that the moving party is entitled to a judgment as a matter of law.” CR 56.03.
Furthermore, summary judgment is proper only “where the movant shows that the
adverse party could not prevail under any circumstances.” Steelvest, Inc. v.
Scansteel Service Center, Inc., 807 S.W.2d 476, 480 (Ky. 1991). However, “a
party opposing a properly supported summary judgment motion cannot defeat that
motion without presenting at least some affirmative evidence demonstrating that
there is a genuine issue of material fact requiring trial.” Hubble v. Johnson, 841
S.W.2d 169, 171 (Ky. 1992). If such evidence is presented, the trial court must
view the record “in a light most favorable to the party opposing the motion for
summary judgment and all doubts are to be resolved in his favor.” Steelvest,
supra, 807 S.W.2d at 480 (citing Dossett v. New York Mining and Manufacturing
Co., 451 S.W.2d 843 (Ky. 1970)).
When an order granting summary judgment is appealed, our role as a
reviewing court is to determine “whether the trial court correctly found that there
were no genuine issues as to any material fact and that the moving party was
entitled to judgment as a matter of law.” Scifres v. Kraft, 916 S.W.2d 779, 781
(Ky.App. 1996) (citations omitted). Our review is de novo and we need not “defer
to the trial court since factual findings are not at issue.” Id. Furthermore, whether
Wilson was immune from suit is a question of law. Rowan County v. Sloas, 201
S.W.3d 469, 475 (Ky. 2006) (citing Jefferson County Fiscal Court v. Peerce, 132
S.W.3d 824, 825 (Ky. 2004)).
III. Was Wilson Entitled to Qualified Official Immunity?
We decide today whether Wilson was entitled to summary judgment
based upon qualified official immunity from an allegation of negligence due to his
position as a public officer. “Traditionally, the immunity of public employees has
depended upon the nature of the action or function on which liability was based.
Employees were accountable for their ministerial acts performed within the scope
of their employment. However, they were immune from liability for their
discretionary acts performed in good faith.” Clark, supra, 105 S.W.3d at 844
[W]hen sued in their individual capacities, public
officers and employees enjoy only qualified official
immunity, which affords protection from damages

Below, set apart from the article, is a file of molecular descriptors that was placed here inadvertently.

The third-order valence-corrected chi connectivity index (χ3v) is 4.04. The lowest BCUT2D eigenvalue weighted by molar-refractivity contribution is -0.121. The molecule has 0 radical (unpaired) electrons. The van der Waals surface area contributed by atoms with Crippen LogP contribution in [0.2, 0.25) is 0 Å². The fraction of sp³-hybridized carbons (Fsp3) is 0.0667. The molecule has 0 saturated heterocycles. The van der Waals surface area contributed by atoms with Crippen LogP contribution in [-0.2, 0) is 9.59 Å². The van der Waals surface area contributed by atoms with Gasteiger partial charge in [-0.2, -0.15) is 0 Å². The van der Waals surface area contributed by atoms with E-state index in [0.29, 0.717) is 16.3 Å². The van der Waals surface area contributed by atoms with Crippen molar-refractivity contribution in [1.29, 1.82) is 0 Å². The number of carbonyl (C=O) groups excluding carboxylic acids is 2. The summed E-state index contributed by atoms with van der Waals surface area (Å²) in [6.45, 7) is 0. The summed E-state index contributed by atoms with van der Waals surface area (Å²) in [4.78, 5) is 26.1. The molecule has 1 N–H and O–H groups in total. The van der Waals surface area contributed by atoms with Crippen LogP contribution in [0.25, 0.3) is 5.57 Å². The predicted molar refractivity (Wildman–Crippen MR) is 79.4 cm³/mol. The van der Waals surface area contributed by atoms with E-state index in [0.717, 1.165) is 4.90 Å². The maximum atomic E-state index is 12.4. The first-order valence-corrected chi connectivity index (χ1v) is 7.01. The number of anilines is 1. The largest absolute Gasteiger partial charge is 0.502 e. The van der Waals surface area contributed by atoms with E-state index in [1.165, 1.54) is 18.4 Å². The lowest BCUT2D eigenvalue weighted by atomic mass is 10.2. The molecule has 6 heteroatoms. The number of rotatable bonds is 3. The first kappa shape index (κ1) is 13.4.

liability for good faith judgment calls made in a legally
uncertain environment. Qualified official immunity
applies to the negligent performance by a public officer
or employee of (1) discretionary acts or function, i.e.,
those involving the exercise of discretion and judgment,
or personal deliberation, decision, and judgment; (2) in
good faith; and (3) within the scope of the employees
[sic] authority. An act is not necessarily discretionary
just because the officer performing it has some discretion
with respect to the means or method to be employed.
Qualified official immunity is an affirmative defense that
must be specifically pled.
Conversely, an officer or employee is afforded no
immunity from tort liability for the negligent
performance of a ministerial act, i.e., one that requires
only obedience to the orders of others, or when the
officers [sic] duty is absolute, certain, and imperative,
involving merely execution of a specific act arising from
fixed and designated facts. That a necessity may exist
for the ascertainment of those facts does not operate to
convert the act into one discretionary in nature.
Id. at 845, (citing Yanero, supra, 65 S.W.3d at 522).
The facts of the case sub judice are strikingly similar to Clark. Both
actions arose from single-vehicle accidents; both estates alleged the absence of a
proper warning sign and a guardrail at a dangerous portion of a road caused the
death of the drivers; and both complaints alleged the county engineer8 was
negligent in keeping the roads in reasonably safe condition for the traveling
public. In Clark, we concluded the Daviess County Fiscal Court, engineers and
road foreman were entitled to qualified official immunity because their decision
not to install warning signs and a guardrail required an exercise of discretion and
therefore was not a ministerial act. In reaching this conclusion, we noted the
county had developed a “comprehensive scheme to evaluate and to maintain
county roadways” which included road inspections and a protocol for receiving
recommendations for road improvements. Id. Installation of a guardrail at the
point of Clark’s accident had been considered and rejected based on “fiscal factors
and geographic considerations.” Id. Based upon the foregoing, we deemed the
decision not to install signs and a guardrail in Daviess County to be a discretionary
function for which qualified official immunity was available.
By analogy, we reach the same result regarding Wilson’s decision not
to install a guardrail at the location where Bolin’s truck left the roadway in Shelby
County. Wilson testified in his deposition that he had looked at the disputed area
and determined a guardrail was not needed. While he had not taken
measurements, based on his experience he did not believe the fill in the area
Pursuant to KRS 179.010(2), a “county engineer” and a “county road engineer” are one and the
same. The Clark complaint named multiple defendants including Daviess County, the Daviess
County Fiscal Court, the former and the current Daviess County Judge Executives, former
members of the Daviess County Fiscal Court, the former Daviess County Road Foreman, the
Daviess County Road Department Sign Director, the former and the current Daviess County
Engineers, and the Assistant Daviess County Engineer. All individuals were sued both in their
official and individual capacities.
exceeded ten feet, nor that the ratio of the slope was so steep that it required
installation of a guardrail or flattening of the slope. Wilson testified Shelby
County had no directives regarding installation of guardrails but, in evaluating the